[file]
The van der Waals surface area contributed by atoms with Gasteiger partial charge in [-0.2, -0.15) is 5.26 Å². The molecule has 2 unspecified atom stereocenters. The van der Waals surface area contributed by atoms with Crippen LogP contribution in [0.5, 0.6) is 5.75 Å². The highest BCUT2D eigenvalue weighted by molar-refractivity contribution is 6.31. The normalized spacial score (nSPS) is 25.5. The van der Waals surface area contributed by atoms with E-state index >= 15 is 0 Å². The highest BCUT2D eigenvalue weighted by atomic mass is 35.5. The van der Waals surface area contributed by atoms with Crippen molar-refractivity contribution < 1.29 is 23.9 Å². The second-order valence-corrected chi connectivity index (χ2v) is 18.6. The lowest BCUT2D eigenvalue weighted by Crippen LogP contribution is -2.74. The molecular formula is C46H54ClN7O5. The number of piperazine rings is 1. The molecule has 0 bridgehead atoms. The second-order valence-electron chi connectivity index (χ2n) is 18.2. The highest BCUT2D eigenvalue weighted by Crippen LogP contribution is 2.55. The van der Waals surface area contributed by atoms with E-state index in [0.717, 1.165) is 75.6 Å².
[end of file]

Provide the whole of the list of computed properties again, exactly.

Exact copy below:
The van der Waals surface area contributed by atoms with Gasteiger partial charge in [-0.2, -0.15) is 5.26 Å². The molecule has 2 unspecified atom stereocenters. The van der Waals surface area contributed by atoms with Crippen LogP contribution in [0.5, 0.6) is 5.75 Å². The highest BCUT2D eigenvalue weighted by molar-refractivity contribution is 6.31. The normalized spacial score (nSPS) is 25.5. The van der Waals surface area contributed by atoms with E-state index >= 15 is 0 Å². The highest BCUT2D eigenvalue weighted by atomic mass is 35.5. The van der Waals surface area contributed by atoms with Crippen molar-refractivity contribution < 1.29 is 23.9 Å². The second-order valence-corrected chi connectivity index (χ2v) is 18.6. The lowest BCUT2D eigenvalue weighted by Crippen LogP contribution is -2.74. The molecular formula is C46H54ClN7O5. The number of piperazine rings is 1. The molecule has 0 bridgehead atoms. The second-order valence-electron chi connectivity index (χ2n) is 18.2. The highest BCUT2D eigenvalue weighted by Crippen LogP contribution is 2.55. The van der Waals surface area contributed by atoms with E-state index in [0.717, 1.165) is 75.6 Å².